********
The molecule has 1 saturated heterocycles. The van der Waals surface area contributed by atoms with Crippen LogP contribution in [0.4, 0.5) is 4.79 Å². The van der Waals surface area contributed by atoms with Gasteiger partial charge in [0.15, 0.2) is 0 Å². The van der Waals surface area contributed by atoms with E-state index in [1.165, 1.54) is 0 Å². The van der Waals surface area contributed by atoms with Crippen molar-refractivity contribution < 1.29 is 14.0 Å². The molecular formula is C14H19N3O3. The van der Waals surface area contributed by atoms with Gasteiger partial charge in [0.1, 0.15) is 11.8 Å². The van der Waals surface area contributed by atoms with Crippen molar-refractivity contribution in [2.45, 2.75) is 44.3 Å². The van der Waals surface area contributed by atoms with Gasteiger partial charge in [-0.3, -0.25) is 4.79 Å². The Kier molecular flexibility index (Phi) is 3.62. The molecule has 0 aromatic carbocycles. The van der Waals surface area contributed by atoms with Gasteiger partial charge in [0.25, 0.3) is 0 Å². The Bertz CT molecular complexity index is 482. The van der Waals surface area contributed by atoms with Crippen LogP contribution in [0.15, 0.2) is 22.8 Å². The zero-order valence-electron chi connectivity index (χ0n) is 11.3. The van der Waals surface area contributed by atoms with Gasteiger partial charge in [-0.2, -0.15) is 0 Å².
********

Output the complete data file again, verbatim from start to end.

The molecule has 1 saturated heterocycles. The van der Waals surface area contributed by atoms with Crippen LogP contribution in [0.4, 0.5) is 4.79 Å². The van der Waals surface area contributed by atoms with Gasteiger partial charge in [0.15, 0.2) is 0 Å². The van der Waals surface area contributed by atoms with E-state index in [1.165, 1.54) is 0 Å². The van der Waals surface area contributed by atoms with Crippen molar-refractivity contribution < 1.29 is 14.0 Å². The molecular formula is C14H19N3O3. The van der Waals surface area contributed by atoms with Gasteiger partial charge in [0.1, 0.15) is 11.8 Å². The van der Waals surface area contributed by atoms with Crippen molar-refractivity contribution in [2.45, 2.75) is 44.3 Å². The van der Waals surface area contributed by atoms with Gasteiger partial charge in [-0.3, -0.25) is 4.79 Å². The Kier molecular flexibility index (Phi) is 3.62. The molecule has 0 aromatic carbocycles. The van der Waals surface area contributed by atoms with Gasteiger partial charge in [0.25, 0.3) is 0 Å². The Bertz CT molecular complexity index is 482. The van der Waals surface area contributed by atoms with Crippen LogP contribution in [0.15, 0.2) is 22.8 Å². The zero-order valence-electron chi connectivity index (χ0n) is 11.3. The van der Waals surface area contributed by atoms with Gasteiger partial charge in [-0.2, -0.15) is 0 Å².